Voters In New Orleans Give Mayor Mitch Landrieu 2nd Term
RENEE MONTAGNE, HOST:
Over the weekend New Orleans Mayor Mitch Landrieu celebrated a big reelection victory. In triumph, the mayor reflected on the city's recovery from Hurricane Katrina back in 2005.
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MAYOR MITCH LANDRIEU: We got up. We dusted ourselves off. We took that first step. And then we took another. We pressed on and we as a people have come back strong.
MONTAGNE: Still, there are plenty of problems facing Landrieu in his second term - among them high unemployment and crime. We're joined now from New Orleans by Eve Troeh of member station WWNO. Good morning.
EVE TROEH, BYLINE: Good morning.
MONTAGNE: So this turned out to be rather an easy victory for Mitch Landrieu who is part, of course, of a political dynasty down there in Louisiana. He won almost two-thirds of the vote, didn't he?
TROEH: Yes. Sixty-four percent, I think is the official number. And as you mentioned, he is part of a political dynasty here, a Democratic dynasty. Mitch is, of course, the brother of Senator Mary Landrieu and the son of former mayor Moon Landrieu. And Moon Landrieu was actually the last white mayor that we had in New Orleans before Mitch Landrieu.
An interesting fact of the election is that he - Mitch Landrieu, got more than half of the black vote. And that's interesting because he had two challengers. Both were black male Democrats. One was Michael Bagneris who's a former civil district court judge. He had money behind his campaign and he had some nods of support from groups around the city, but he entered the race very late in the game and he wound up a distant second.
The other challenger was Danatus King who's the president of the local NAACP chapter. And they just didn't have a chance against Mitch Landrieu in this race, it seems. It seems that the citizens of New Orleans have been happy with the progress the mayor has been able to make in the past four years. Then there's also this funny incident of the ice storm we had last week which everyone seemed to think was handled very well and maybe gave him a little boost as well.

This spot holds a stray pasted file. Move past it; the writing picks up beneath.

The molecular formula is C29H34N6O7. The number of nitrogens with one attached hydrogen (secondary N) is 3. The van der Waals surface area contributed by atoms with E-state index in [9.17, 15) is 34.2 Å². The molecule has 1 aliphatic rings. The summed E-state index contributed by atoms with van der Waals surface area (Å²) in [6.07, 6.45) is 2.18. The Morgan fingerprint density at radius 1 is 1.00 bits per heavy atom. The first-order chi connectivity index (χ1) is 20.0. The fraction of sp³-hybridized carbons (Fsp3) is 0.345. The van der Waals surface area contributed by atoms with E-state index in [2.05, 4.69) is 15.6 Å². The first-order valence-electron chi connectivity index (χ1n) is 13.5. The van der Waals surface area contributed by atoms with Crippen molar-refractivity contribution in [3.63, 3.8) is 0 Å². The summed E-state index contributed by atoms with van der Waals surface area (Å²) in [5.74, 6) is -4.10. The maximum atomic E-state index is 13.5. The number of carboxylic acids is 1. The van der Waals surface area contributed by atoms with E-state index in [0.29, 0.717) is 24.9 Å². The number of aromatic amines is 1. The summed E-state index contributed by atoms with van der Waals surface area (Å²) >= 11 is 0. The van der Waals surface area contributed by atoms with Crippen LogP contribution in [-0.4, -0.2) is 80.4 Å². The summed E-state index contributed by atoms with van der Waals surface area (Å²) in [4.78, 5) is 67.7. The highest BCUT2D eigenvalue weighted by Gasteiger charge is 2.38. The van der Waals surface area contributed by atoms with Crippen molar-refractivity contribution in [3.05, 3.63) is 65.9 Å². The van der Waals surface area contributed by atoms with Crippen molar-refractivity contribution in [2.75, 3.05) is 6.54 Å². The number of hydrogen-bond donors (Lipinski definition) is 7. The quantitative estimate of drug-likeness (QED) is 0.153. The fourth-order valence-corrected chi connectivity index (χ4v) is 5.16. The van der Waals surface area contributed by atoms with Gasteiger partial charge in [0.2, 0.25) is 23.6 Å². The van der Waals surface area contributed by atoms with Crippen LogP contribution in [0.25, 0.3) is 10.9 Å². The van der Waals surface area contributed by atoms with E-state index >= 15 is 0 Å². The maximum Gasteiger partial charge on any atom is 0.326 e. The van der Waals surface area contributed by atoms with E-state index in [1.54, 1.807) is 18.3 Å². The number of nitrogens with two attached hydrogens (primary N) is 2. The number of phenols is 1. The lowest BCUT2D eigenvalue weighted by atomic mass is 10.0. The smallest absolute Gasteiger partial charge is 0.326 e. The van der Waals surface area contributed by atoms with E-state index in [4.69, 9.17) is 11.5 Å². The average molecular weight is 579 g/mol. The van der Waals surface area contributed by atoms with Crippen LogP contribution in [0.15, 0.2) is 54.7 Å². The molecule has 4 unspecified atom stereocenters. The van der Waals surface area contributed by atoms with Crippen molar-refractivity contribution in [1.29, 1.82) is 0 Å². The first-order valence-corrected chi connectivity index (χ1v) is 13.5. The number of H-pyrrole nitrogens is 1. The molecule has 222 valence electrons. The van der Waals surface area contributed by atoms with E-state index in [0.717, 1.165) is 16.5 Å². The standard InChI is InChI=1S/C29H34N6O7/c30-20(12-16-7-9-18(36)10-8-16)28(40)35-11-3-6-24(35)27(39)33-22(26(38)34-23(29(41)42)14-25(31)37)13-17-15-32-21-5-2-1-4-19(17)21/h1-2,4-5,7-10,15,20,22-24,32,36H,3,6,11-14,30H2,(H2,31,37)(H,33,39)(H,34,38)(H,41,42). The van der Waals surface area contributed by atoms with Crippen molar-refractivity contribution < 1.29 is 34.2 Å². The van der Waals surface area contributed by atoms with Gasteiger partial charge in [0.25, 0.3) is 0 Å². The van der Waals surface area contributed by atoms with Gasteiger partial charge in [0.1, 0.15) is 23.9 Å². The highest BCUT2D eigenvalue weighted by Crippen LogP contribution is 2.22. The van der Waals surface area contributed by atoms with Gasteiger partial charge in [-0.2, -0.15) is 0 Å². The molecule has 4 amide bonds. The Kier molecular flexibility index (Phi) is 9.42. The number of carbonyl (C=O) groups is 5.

MONTAGNE: When you talk about far the city has come, specifically how far has New Orleans improved since Katrina?
TROEH: Well, I would say it's a very different city now in 2014 than it was in 2008, which is when I last lived here. I moved back recently. And there are a few specific accomplishments that the mayor does like to list. The city is at 80 percent of its pre-Katrina population so we're at about 350,000 people. That's been relatively surprising.
The growth has been a little bit faster than people expected and we're actually steadily adding more people to New Orleans. The city's budget is in pretty good shape. Mayor Landrieu touts hiring new cops and doing a better job at law enforcement overall. He's got this big NOLA for Life antiviolence campaign that's one of his centerpieces. And the murder rate has gone down, this year in particular.
We can also see real estate booming in parts of the city. We have lots of new retail here. There's a Costco in Orleans parish which is sort of a bizarre but for many people exciting development. There's lots of office space opening up and there are jobs coming with new hospitals. There's also this petro-chemical boom that's supposed to fuel the whole region in coming years, so here we go.
MONTAGNE: Well, you know, lots of positives, obviously, but of course joblessness and crime still are a problem. But I'm wondering - Landrieu's predecessor Ray Nagin who was in office during Hurricane Katrina, currently on trial - how much are people are paying attention to that down in New Orleans?
TROEH: It's getting a lot of attention for sure. And the problems of the city get a lot of attention as well. Crime, blight, uneven redevelopment, those are things we saw under Ray Nagin and continue to fight today. But I think overall, Nagin seems like something of almost a caricature from the past. He doesn't live here; he lives in a suburb near Dallas. So it would be a lot more painful to go through the Nagin trial if the city didn't really look like it was on a different track now.
TROEH: If it didn't look like we've done some signs of progress and we're moving forward.
MONTAGNE: Eve Troeh, thanks very much. She's with member station WWNO in New Orleans talking to us about the reelection of Mitch Landrieu. It's NPR News.
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